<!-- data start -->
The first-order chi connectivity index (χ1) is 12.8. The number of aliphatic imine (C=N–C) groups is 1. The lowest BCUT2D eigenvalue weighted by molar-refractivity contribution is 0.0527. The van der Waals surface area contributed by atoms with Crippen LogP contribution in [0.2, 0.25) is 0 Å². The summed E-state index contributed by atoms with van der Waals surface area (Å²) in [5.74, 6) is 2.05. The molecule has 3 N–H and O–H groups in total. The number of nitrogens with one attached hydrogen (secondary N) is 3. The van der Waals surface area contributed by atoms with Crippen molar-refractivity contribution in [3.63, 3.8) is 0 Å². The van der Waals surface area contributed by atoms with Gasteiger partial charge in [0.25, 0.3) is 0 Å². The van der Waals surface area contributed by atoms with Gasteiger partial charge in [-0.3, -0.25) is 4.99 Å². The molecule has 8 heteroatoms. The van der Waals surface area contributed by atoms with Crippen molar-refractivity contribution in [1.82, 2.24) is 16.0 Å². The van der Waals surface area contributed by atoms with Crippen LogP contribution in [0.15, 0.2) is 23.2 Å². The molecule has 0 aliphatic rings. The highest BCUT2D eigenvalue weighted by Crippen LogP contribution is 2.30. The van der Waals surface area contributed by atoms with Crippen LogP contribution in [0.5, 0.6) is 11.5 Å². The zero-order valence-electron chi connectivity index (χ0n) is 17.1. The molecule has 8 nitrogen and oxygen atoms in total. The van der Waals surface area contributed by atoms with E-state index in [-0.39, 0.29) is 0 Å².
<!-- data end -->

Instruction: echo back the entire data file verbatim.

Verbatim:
The first-order chi connectivity index (χ1) is 12.8. The number of aliphatic imine (C=N–C) groups is 1. The lowest BCUT2D eigenvalue weighted by molar-refractivity contribution is 0.0527. The van der Waals surface area contributed by atoms with Crippen LogP contribution in [0.2, 0.25) is 0 Å². The summed E-state index contributed by atoms with van der Waals surface area (Å²) in [5.74, 6) is 2.05. The molecule has 3 N–H and O–H groups in total. The number of nitrogens with one attached hydrogen (secondary N) is 3. The van der Waals surface area contributed by atoms with Crippen molar-refractivity contribution in [3.63, 3.8) is 0 Å². The van der Waals surface area contributed by atoms with Gasteiger partial charge in [0.25, 0.3) is 0 Å². The van der Waals surface area contributed by atoms with Gasteiger partial charge in [-0.3, -0.25) is 4.99 Å². The molecule has 8 heteroatoms. The van der Waals surface area contributed by atoms with Crippen molar-refractivity contribution in [1.82, 2.24) is 16.0 Å². The van der Waals surface area contributed by atoms with Crippen LogP contribution in [0.15, 0.2) is 23.2 Å². The molecule has 0 aliphatic rings. The highest BCUT2D eigenvalue weighted by Crippen LogP contribution is 2.30. The van der Waals surface area contributed by atoms with Crippen LogP contribution in [0.5, 0.6) is 11.5 Å². The zero-order valence-electron chi connectivity index (χ0n) is 17.1. The molecule has 8 nitrogen and oxygen atoms in total. The van der Waals surface area contributed by atoms with E-state index in [-0.39, 0.29) is 0 Å².